​On its part, the sixteenth Respondent reproduced Exhibit A, and after setting out the observation of the Court below on Section 153(1) (b) of the ISA, it argued that the Appellant made the issue of the Parties in Exhibit A as if the 1st to 14th Respondents are not privy to the contract; that if the cause of action that led to this Appeal could be determined by recourse to their Application, then Parties to the action are all Investors of its Joint Venture to the extent that whichever document is filed, must be considered by the Court, and the Parties are the investors having joint venture agreement with it, and not limited to those listed on the Originating Application; that Section 13 (b) of ISA is the answer to the issue, as the Investors are jointly to share the risk and the benefit of their investment in the joint venture; and that the Court below was right to hold as it did.

The Appellant filed its Reply Briefs to the Briefs of Arguments filed by the first set of Respondents, second set of Respondents and the sixteenth Respondent, and I will refer to them where necessary.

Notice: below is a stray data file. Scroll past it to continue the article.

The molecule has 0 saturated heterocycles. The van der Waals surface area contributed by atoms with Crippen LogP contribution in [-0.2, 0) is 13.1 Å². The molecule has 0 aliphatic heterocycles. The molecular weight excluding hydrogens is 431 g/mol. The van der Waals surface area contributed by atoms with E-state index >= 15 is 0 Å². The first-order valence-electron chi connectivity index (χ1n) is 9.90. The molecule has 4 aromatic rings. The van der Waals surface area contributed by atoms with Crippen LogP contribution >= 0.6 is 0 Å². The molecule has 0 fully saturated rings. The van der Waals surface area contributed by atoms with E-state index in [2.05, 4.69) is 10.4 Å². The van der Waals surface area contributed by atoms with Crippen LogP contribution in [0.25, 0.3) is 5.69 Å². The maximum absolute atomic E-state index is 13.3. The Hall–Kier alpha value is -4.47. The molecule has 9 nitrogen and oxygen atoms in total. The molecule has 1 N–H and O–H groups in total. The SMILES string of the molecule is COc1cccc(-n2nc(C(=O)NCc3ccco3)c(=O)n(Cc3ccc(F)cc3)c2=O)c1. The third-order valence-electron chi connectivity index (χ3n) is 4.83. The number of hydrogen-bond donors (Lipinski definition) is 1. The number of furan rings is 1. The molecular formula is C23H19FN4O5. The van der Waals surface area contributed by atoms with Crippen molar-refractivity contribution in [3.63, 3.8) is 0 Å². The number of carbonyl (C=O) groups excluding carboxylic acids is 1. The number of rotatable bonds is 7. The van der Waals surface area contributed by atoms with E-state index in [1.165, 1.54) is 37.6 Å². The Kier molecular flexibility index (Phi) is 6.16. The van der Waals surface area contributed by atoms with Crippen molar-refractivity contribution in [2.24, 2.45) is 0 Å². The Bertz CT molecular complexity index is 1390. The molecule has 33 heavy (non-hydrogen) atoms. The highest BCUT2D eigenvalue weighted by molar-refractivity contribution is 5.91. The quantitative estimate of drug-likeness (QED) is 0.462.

As it is, the Appellant has thrown up all manners of arguments ranging from compilation and transmission of the Record of Appeal, competency of the Amended Originating Application transmitted to the Court of Appeal, to its submissions on Exhibit A amongst others.

In my view, the first thing to do is sift the wheat from the chaff. To this end, it is important to bear in mind that the case filed by the said Respondents at the Tribunal was not determined on its merit. Thus, any issues touching on the substantive Suit is out of bounds.

​The Tribunal found as a fact that the nature of the transaction that led to the case filed before it is a collective investment scheme, therefore, it had jurisdiction to entertain the said Respondents’ Suit. In arriving at its decision, the Tribunal relied upon its earlier Ruling in Case No. IST/OA/19/07 between Nospetco V. SEC, wherein it held: